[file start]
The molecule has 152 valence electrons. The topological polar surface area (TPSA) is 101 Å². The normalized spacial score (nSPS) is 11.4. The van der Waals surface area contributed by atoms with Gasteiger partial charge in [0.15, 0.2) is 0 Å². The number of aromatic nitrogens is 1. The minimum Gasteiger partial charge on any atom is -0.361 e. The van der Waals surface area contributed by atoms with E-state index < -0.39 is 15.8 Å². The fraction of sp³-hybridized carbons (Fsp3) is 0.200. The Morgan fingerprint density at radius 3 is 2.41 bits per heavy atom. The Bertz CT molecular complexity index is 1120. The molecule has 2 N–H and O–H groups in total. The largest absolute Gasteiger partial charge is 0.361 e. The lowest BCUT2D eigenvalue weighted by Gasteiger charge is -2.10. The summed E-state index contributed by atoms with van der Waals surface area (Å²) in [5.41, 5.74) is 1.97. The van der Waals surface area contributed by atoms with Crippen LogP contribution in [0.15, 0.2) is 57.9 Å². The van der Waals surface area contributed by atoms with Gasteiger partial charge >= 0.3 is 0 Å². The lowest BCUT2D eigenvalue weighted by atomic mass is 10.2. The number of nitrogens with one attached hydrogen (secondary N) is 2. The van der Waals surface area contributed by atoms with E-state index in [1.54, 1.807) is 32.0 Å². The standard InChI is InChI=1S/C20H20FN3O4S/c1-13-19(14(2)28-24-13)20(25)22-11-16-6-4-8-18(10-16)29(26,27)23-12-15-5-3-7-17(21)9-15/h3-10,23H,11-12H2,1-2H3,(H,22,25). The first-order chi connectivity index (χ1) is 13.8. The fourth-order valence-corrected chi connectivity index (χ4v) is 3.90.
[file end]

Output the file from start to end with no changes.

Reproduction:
The molecule has 152 valence electrons. The topological polar surface area (TPSA) is 101 Å². The normalized spacial score (nSPS) is 11.4. The van der Waals surface area contributed by atoms with Gasteiger partial charge in [0.15, 0.2) is 0 Å². The number of aromatic nitrogens is 1. The minimum Gasteiger partial charge on any atom is -0.361 e. The van der Waals surface area contributed by atoms with E-state index < -0.39 is 15.8 Å². The fraction of sp³-hybridized carbons (Fsp3) is 0.200. The Morgan fingerprint density at radius 3 is 2.41 bits per heavy atom. The Bertz CT molecular complexity index is 1120. The molecule has 2 N–H and O–H groups in total. The largest absolute Gasteiger partial charge is 0.361 e. The lowest BCUT2D eigenvalue weighted by Gasteiger charge is -2.10. The summed E-state index contributed by atoms with van der Waals surface area (Å²) in [5.41, 5.74) is 1.97. The van der Waals surface area contributed by atoms with Crippen LogP contribution in [0.15, 0.2) is 57.9 Å². The van der Waals surface area contributed by atoms with Gasteiger partial charge >= 0.3 is 0 Å². The lowest BCUT2D eigenvalue weighted by atomic mass is 10.2. The number of nitrogens with one attached hydrogen (secondary N) is 2. The van der Waals surface area contributed by atoms with E-state index in [1.54, 1.807) is 32.0 Å². The standard InChI is InChI=1S/C20H20FN3O4S/c1-13-19(14(2)28-24-13)20(25)22-11-16-6-4-8-18(10-16)29(26,27)23-12-15-5-3-7-17(21)9-15/h3-10,23H,11-12H2,1-2H3,(H,22,25). The first-order chi connectivity index (χ1) is 13.8. The fourth-order valence-corrected chi connectivity index (χ4v) is 3.90.